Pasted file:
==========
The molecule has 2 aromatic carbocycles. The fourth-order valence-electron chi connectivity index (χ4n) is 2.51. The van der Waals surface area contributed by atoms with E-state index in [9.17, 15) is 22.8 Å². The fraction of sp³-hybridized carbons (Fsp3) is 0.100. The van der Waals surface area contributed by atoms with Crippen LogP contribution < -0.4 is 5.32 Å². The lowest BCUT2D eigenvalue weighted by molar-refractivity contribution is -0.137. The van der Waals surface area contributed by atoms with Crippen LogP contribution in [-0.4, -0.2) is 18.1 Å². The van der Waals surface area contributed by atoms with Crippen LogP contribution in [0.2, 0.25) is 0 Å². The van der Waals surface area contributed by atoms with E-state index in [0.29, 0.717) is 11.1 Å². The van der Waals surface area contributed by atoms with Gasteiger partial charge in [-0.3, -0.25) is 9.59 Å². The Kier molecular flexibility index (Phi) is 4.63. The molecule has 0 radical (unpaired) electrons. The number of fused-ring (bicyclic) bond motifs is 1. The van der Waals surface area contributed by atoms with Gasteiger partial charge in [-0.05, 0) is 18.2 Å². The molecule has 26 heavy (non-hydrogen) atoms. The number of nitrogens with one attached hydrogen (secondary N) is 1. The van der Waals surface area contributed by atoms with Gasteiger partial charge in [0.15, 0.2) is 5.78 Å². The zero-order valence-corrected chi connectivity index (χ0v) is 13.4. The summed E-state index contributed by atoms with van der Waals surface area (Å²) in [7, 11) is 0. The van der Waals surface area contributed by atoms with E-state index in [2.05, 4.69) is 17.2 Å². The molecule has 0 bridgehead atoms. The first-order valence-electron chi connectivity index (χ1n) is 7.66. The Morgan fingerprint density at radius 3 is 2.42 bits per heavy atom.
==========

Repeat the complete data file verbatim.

The molecule has 2 aromatic carbocycles. The fourth-order valence-electron chi connectivity index (χ4n) is 2.51. The van der Waals surface area contributed by atoms with E-state index in [9.17, 15) is 22.8 Å². The fraction of sp³-hybridized carbons (Fsp3) is 0.100. The van der Waals surface area contributed by atoms with Crippen LogP contribution < -0.4 is 5.32 Å². The lowest BCUT2D eigenvalue weighted by molar-refractivity contribution is -0.137. The van der Waals surface area contributed by atoms with Crippen LogP contribution in [-0.4, -0.2) is 18.1 Å². The van der Waals surface area contributed by atoms with Crippen LogP contribution in [0.2, 0.25) is 0 Å². The van der Waals surface area contributed by atoms with E-state index in [0.29, 0.717) is 11.1 Å². The van der Waals surface area contributed by atoms with Gasteiger partial charge in [-0.3, -0.25) is 9.59 Å². The Kier molecular flexibility index (Phi) is 4.63. The molecule has 0 radical (unpaired) electrons. The number of fused-ring (bicyclic) bond motifs is 1. The van der Waals surface area contributed by atoms with Gasteiger partial charge in [-0.05, 0) is 18.2 Å². The molecule has 26 heavy (non-hydrogen) atoms. The number of nitrogens with one attached hydrogen (secondary N) is 1. The van der Waals surface area contributed by atoms with Gasteiger partial charge in [0.15, 0.2) is 5.78 Å². The zero-order valence-corrected chi connectivity index (χ0v) is 13.4. The summed E-state index contributed by atoms with van der Waals surface area (Å²) in [7, 11) is 0. The van der Waals surface area contributed by atoms with E-state index in [2.05, 4.69) is 17.2 Å². The molecule has 0 bridgehead atoms. The first-order valence-electron chi connectivity index (χ1n) is 7.66. The Morgan fingerprint density at radius 3 is 2.42 bits per heavy atom.